Panamanian Coffee - Everything You Need to Know
Grown in the lush highlands of Boquete, Panamanian coffee has gained a reputation for being among the best in the world. The region rose to fame thanks to the wide success of the Geisha coffee variety, but today, Panama produces many different types of specialty coffee that have become popular with coffee lovers everywhere. And for good reason.
Here are just some of the reasons why Panamanian Coffee is one of a kind.
Taste: Panama’s coffee varieties are loved for their flavor profiles. Panama Geisha coffee, the most well-known variety and the most expensive in the world, boasts fruity notes that can range from berry to citrus and mango to peach.
The Typica variety can be distinguished by its lemon and floral notes and sweet aftertaste. The Caturra variety is also known for its clear lemony and acidic notes, which increase depending on the elevation at which the plants are grown.
Growing conditions: Most Panamanian coffee is grown in the mountain town of Boquete, which has become a coffee production hotspot thanks to its unique geographical location. In addition to the area’s ideal climate, Boquete contains volcanic soil that is rich in mineral deposits and perfect for cultivating coffee plants.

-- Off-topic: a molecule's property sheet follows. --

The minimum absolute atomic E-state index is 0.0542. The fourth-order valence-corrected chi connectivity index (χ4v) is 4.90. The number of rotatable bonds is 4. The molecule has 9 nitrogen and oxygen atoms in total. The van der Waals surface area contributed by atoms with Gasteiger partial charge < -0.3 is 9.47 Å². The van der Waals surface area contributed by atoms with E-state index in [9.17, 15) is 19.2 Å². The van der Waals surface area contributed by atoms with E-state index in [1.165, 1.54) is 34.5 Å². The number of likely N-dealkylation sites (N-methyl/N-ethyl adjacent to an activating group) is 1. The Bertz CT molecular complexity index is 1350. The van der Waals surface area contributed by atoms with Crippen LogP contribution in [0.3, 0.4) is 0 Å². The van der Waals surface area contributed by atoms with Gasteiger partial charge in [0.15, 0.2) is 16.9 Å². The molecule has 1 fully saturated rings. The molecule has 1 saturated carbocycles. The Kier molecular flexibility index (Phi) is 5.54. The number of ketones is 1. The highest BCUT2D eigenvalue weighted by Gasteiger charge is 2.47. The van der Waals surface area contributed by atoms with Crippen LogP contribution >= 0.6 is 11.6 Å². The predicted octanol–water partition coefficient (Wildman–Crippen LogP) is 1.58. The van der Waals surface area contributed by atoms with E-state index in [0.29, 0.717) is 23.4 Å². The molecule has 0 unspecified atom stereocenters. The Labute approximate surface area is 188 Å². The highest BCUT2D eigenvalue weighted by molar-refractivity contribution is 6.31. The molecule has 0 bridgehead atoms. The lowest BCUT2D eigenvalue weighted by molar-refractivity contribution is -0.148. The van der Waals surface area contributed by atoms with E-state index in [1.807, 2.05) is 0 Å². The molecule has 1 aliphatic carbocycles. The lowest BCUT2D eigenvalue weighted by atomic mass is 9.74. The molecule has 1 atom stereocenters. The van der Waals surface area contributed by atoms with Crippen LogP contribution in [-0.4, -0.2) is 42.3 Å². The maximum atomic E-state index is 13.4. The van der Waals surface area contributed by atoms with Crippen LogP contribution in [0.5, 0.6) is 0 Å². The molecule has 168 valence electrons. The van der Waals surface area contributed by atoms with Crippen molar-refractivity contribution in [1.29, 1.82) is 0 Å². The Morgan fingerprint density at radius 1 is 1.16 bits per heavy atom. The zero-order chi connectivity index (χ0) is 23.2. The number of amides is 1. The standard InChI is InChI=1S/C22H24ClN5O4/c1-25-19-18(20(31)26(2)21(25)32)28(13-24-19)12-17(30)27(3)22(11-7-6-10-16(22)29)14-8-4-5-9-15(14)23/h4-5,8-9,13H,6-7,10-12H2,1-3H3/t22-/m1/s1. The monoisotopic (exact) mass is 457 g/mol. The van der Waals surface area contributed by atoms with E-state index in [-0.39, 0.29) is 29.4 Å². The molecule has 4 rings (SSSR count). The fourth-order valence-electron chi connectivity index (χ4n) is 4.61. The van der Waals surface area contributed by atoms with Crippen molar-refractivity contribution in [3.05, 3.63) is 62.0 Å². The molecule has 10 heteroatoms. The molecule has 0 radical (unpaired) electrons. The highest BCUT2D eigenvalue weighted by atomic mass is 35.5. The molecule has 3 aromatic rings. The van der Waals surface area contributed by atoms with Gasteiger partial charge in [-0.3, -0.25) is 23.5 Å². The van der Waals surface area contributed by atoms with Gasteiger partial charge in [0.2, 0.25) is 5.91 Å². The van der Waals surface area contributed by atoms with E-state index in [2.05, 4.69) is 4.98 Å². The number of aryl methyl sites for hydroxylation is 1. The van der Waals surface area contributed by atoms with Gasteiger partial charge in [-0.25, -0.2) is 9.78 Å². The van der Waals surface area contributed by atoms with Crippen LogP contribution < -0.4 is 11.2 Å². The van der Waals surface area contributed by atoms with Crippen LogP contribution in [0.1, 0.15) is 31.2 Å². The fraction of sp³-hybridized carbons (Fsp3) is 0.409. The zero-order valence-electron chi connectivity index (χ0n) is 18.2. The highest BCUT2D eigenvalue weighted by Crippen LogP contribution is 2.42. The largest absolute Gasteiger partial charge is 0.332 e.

Local industry: A relatively small region containing many different microclimates, Boquete favors small enterprises as opposed to huge coffee conglomerates. The area is still home to dozens of independent specialty coffee producers.
THE LAMASTUS FAMILY ESTATES
One of Panamanian coffee’s biggest contributors, the Lamastus family, has been producing specialty Arabica coffee on their estates since 1918. Kentucky-born founder Robert Lamastus established the farm along the base of the Baru Volcano in Boquete, where the family’s award-winning coffee is still being produced three generations later.
Part coffee plantation, part ecological reserve, the Estates sit at higher altitudes which lead to dense and uniform coffee beans translating to a medium-bodied coffee with pleasant aromas and high acidity.
THE ELIDA ESTATE
One of three Lamastus Family estates, the famed Elida Estate is particularly high, extending from 1,700 to 2,200 meters above sea level. Elida also expands across 65 hectares, 30 of which are planted with Geisha, Catuai, and Typica varieties, with the other 35 being a sanctuary for exotic plants, birds, and mammals.
Because altitude has such a strong effect on coffee’s flavor profile, the high elevations at which Elida coffee is grown translate to a cup of coffee full of character with spicy, floral, and fruity undertones. In addition to the elevation and volcanic soil, there is regular cloud cover and rainfall year-round, all of which combine to become the ideal environment for production.